By peace | December 21, 2006
At one time or another, most people experience stress. The term stress has been used to describe a variety of negative feelings and reactions that accompany threatening or challenging situations. However, not all stress reactions are negative. A certain amount of stress is actually necessary for survival. For example, birth is one of the most stressful experiences of life. The high level of hormones released during birth, which are also involved in the stress response, are believed to prepare the newborn infant for adaptation to the challenges of life outside the womb. These biological responses to stress make the newborn more alert promoting the bonding process and, by extension, the child’s physical survival. The stress reaction maximizes the expenditure of energy which helps prepare the body to meet a threatening or challenging situation and the individual tends to mobilize a great deal of effort in order to deal with the event. Both the sympathetic/adrenal and pituitary/adrenal systems become activated in response to stress.
Stress has generally been viewed as a set of neurological and physiological reactions that serves an adaptive function. Traditionally, stress research has been oriented toward studies involving the body’s reaction to stress and the cognitive processes that influence the perception of stress. However, social perspectives of the stress response have noted that different people experiencing similar life conditions are not necessarily affected in the same manner. Research into the societal and cultural influences of stress may make it necessary to re-examine how stress is defined and studied.
There are a number of definitions of stress as well as number of events that can lead to the experience of stress. People say they are stressed when they take an examination, when having to deal with a frustrating work situation, or when experiencing relationship difficulties. Stressful situations can be viewed as harmful, as threatening, or as challenging. With so many factors that can contribute to stress it can be difficult to define the concept of “stress”. Hans Selye (1982) points out that few people define the concept of stress in the same way or even bother to attempt a clear-cut definition. According to Selye, an important aspect of stress is that a wide variety of dissimilar situations are capable of producing the stress response such as fatigue, effort, pain, fear, and even success. This has led to several definitions of stress, each of which highlights different aspects of stress. One of the most comprehensive models of stress is the Biopsychosocial Model of Stress. According to the Biopsychosocial Model of Stress, stress involves three components: an external component, an internal component, and the interaction between the external and internal components.
Conflict is a state of opposition, disagreement or incompatibility between two or more people or groups of people, which is sometimes characterized by physical violence. Military conflict between states may constitute war.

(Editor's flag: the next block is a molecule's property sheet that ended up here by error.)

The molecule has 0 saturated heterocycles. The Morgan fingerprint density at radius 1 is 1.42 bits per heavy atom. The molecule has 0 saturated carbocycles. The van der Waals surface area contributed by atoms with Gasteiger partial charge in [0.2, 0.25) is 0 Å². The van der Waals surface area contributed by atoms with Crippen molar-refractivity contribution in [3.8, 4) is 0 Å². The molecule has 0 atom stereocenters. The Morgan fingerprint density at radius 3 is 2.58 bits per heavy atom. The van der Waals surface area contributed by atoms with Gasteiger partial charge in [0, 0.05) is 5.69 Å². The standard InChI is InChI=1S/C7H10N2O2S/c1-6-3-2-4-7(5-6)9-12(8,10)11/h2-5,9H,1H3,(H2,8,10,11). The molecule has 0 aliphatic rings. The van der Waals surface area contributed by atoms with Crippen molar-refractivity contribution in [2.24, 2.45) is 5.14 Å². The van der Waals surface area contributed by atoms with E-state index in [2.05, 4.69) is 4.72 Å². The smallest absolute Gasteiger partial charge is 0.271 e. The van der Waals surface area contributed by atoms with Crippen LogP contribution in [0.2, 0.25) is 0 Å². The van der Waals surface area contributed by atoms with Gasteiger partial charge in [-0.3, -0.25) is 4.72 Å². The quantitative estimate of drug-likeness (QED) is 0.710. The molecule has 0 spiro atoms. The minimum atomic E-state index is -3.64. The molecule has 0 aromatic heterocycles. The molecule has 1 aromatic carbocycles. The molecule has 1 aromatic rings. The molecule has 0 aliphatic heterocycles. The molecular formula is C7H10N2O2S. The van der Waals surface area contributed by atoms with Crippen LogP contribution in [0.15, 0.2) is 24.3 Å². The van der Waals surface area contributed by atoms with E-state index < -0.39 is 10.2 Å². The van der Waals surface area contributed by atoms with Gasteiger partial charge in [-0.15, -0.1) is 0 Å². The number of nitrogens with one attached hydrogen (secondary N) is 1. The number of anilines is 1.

In political terms, “conflict” refers to an ongoing state of hostility between two or more groups of people.
Conflict as taught for graduate and professional work in conflict resolution commonly has the definition: “when two or more parties, with perceived incompatible goals, seek to undermine each other’s goal-seeking capability”.
One should not confuse the distinction between the presence and absence of conflict with the difference between competition and co-operation. In competitive situations, the two or more parties each have mutually inconsistent goals, so that when either party tries to reach their goal it will undermine the attempts of the other to reach theirs. Therefore, competitive situations will by their nature cause conflict. However, conflict can also occur in cooperative situations, in which two or more parties have consistent goals, because the manner in which one party tries to reach their goal can still undermine the other.
A clash of interests, values, actions or directions often sparks a conflict. Conflicts refer to the existence of that clash. Psychologically, a conflict exists when the reduction of one motivating stimulus involves an increase in another, so that a new adjustment is demanded. The word is applicable from the instant that the clash occurs. Even when we say that there is a potential conflict we are implying that there is already a conflict of direction even though a clash may not yet have occurred.
Stress and conflict are a normal part of life, and healthy behaviour involves the ability to cope and adapt. Psychologists make a distinction between behaviour that successfully defends and copes and behaviour that fails to adapt and resolve conflict.
When things go wrong as they sometimes will,
When the road you’re trudging seems all up hill,
When the funds are low and the debts are high,
And you want to smile, but you have to sigh,
When care is pressing you down a bit,
Rest if you must, but don’t you quit.
Life is queer with its twists and turns,
As everyone of us sometimes learns,
And many a failure turns about,
when he might have won had he stuck it out;
Don’t give up though the pace seems slow,
You may succeed with another blow.
Success is failure turned inside out,
The silver tint of the clouds of doubt,
And you never can tell how close you are,
It may be near when it seems so far;
So stick to the fight when you’re hardest hit,
It’s when things seem worse,
that you must not quit.